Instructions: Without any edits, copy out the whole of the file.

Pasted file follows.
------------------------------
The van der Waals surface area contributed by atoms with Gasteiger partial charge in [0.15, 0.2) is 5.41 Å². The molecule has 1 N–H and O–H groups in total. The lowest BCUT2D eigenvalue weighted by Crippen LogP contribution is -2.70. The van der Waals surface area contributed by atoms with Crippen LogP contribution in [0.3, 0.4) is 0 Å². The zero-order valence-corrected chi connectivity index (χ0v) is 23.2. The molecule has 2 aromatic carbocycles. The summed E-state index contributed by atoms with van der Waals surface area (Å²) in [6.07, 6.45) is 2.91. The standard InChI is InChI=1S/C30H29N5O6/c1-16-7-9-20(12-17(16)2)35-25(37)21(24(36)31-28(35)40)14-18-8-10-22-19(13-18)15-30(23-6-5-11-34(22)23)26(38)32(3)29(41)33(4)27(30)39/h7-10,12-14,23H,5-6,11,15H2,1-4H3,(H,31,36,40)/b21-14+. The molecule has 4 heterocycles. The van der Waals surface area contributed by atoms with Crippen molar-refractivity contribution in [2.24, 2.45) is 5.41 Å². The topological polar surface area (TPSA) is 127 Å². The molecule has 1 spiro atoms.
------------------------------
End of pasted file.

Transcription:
The van der Waals surface area contributed by atoms with Gasteiger partial charge in [0.15, 0.2) is 5.41 Å². The molecule has 1 N–H and O–H groups in total. The lowest BCUT2D eigenvalue weighted by Crippen LogP contribution is -2.70. The van der Waals surface area contributed by atoms with Crippen LogP contribution in [0.3, 0.4) is 0 Å². The zero-order valence-corrected chi connectivity index (χ0v) is 23.2. The molecule has 2 aromatic carbocycles. The summed E-state index contributed by atoms with van der Waals surface area (Å²) in [6.07, 6.45) is 2.91. The standard InChI is InChI=1S/C30H29N5O6/c1-16-7-9-20(12-17(16)2)35-25(37)21(24(36)31-28(35)40)14-18-8-10-22-19(13-18)15-30(23-6-5-11-34(22)23)26(38)32(3)29(41)33(4)27(30)39/h7-10,12-14,23H,5-6,11,15H2,1-4H3,(H,31,36,40)/b21-14+. The molecule has 4 heterocycles. The van der Waals surface area contributed by atoms with Crippen molar-refractivity contribution in [2.24, 2.45) is 5.41 Å². The topological polar surface area (TPSA) is 127 Å². The molecule has 1 spiro atoms.